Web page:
Throughout literary history, novels have varied in length, depending on both commercial concerns and artistic aspirations. There are your basic epics like Tolstoy's War and Peace (about 560,000 words in the English translation) and Margaret Mitchell's Gone with the Wind (roughly 423,575 words); your much slimmer novellas (or “short novels”) like Steinbeck's Of Mice and Men (29,160), Hemingway's The Old Man and the Sea (approx. 27,000), and Capote's Breakfast at Tiffany's (26,433); and then your average length books, falling somewhere between 60,000 and 110,000 words (Salinger's The Catcher in the Rye clocks in at 73,404 words, for example). This article lists many more famous titles with sometimes surprising word counts.
Scholars of the subject vary in their opinions of what length to shoot for, if any. The general expert consensus is your book should be at least 70,000 words to be considered a major league contender, but not more than 100,000 if you're an unproven commodity. Those same industry observers also acknowledge there are many legitimate variables like the subjective art of storytelling which may alter the outcome. The key to success has more to do with content than volume – quality over quantity.
Still, as with any creative endeavor marketed for purchase in a busy field, you should assume your effort will not be the exception, even if you're promoting your product as wholly unique. Many authors who choose to publish only digital versions of their books are content with writing “novelettes” which can be as little as 10,000 words, up to 50,000 words (the rough tally of Fitzgerald's The Great Gatsby and Vonnegut's Slaughterhouse-Five). When sold at only 99 cents, these briefer efforts can prove both lucrative for the author and a better deal for the reader, in terms of expense as well as time.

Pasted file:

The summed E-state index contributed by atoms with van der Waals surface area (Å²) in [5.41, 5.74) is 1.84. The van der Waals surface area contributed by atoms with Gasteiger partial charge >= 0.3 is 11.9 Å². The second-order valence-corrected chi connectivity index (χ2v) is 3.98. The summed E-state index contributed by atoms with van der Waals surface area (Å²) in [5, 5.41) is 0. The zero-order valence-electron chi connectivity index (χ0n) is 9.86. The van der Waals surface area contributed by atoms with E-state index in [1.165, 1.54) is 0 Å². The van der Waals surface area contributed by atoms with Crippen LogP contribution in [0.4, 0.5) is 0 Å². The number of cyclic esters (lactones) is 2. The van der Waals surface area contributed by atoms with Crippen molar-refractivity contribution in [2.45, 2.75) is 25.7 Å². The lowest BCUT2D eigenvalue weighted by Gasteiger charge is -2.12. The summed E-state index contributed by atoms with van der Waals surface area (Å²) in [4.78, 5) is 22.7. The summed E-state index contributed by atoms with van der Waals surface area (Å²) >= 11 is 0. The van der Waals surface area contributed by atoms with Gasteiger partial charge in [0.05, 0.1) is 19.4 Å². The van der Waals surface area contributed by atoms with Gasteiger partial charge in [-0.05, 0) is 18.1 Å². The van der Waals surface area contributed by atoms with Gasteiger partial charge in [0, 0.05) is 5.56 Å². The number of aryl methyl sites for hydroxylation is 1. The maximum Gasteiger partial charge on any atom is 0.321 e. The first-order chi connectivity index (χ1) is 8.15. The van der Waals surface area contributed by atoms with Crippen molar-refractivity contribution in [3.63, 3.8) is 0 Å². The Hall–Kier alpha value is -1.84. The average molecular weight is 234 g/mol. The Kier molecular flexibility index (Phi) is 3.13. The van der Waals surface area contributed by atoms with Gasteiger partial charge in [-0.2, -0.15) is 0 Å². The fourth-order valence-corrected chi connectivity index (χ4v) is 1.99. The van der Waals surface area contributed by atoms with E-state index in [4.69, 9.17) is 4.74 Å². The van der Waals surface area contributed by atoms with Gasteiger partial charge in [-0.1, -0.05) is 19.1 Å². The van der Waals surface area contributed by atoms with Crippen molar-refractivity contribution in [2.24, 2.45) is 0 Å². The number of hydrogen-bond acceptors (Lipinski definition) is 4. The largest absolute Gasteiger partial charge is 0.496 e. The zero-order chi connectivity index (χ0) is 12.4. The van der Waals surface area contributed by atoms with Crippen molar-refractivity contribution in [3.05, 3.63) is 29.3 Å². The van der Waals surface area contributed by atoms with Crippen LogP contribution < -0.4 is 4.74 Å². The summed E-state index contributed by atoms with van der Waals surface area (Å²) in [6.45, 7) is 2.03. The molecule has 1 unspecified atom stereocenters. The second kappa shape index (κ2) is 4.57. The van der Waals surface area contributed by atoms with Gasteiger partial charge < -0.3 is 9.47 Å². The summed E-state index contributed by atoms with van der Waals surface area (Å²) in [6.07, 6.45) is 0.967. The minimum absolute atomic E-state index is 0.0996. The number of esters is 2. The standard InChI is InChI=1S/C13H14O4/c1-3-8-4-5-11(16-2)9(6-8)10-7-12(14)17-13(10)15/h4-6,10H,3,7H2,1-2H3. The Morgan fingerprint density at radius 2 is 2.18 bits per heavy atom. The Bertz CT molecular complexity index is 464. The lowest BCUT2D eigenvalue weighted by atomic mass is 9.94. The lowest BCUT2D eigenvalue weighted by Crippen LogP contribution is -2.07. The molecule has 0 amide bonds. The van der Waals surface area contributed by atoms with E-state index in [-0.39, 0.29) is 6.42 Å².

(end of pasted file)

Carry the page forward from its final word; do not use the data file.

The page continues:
As with many aspects of the modern publishing industry, the DIY digital revolution has changed many of the rules simply by breaking them, opening the market for authors who can tell their stories more economically without the pressures of big publishing companies demanding “beach books,” as well as longer-winded scribes who, thanks to new technologies - whether it's eBooks or POD (Print On Demand), don't have to worry about killing too many trees with their seemingly endless page-turners.
Some general guidelines when editing your book:
As a reader, how short is too short, how long is too long, or what is just right when it comes to your ideal eBook-length?